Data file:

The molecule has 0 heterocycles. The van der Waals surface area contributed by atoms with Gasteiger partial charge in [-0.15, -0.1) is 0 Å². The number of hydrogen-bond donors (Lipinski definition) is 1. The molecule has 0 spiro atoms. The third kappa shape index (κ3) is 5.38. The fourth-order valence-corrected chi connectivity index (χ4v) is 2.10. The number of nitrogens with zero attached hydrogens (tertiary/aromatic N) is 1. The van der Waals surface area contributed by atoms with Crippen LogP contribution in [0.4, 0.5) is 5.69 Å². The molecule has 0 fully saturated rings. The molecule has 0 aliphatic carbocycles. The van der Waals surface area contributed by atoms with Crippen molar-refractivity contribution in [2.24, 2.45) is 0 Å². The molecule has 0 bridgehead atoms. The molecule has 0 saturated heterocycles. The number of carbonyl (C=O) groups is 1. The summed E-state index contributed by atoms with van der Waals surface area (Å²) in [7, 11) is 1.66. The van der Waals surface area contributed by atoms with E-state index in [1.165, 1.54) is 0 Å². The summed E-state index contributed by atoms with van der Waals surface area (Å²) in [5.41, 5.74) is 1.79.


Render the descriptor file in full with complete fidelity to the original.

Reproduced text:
The molecule has 0 heterocycles. The van der Waals surface area contributed by atoms with Gasteiger partial charge in [-0.15, -0.1) is 0 Å². The number of hydrogen-bond donors (Lipinski definition) is 1. The molecule has 0 spiro atoms. The third kappa shape index (κ3) is 5.38. The fourth-order valence-corrected chi connectivity index (χ4v) is 2.10. The number of nitrogens with zero attached hydrogens (tertiary/aromatic N) is 1. The van der Waals surface area contributed by atoms with Crippen LogP contribution in [0.4, 0.5) is 5.69 Å². The molecule has 0 fully saturated rings. The molecule has 0 aliphatic carbocycles. The van der Waals surface area contributed by atoms with Crippen molar-refractivity contribution in [2.24, 2.45) is 0 Å². The molecule has 0 bridgehead atoms. The molecule has 0 saturated heterocycles. The number of carbonyl (C=O) groups is 1. The summed E-state index contributed by atoms with van der Waals surface area (Å²) in [7, 11) is 1.66. The van der Waals surface area contributed by atoms with E-state index in [1.165, 1.54) is 0 Å². The summed E-state index contributed by atoms with van der Waals surface area (Å²) in [5.41, 5.74) is 1.79.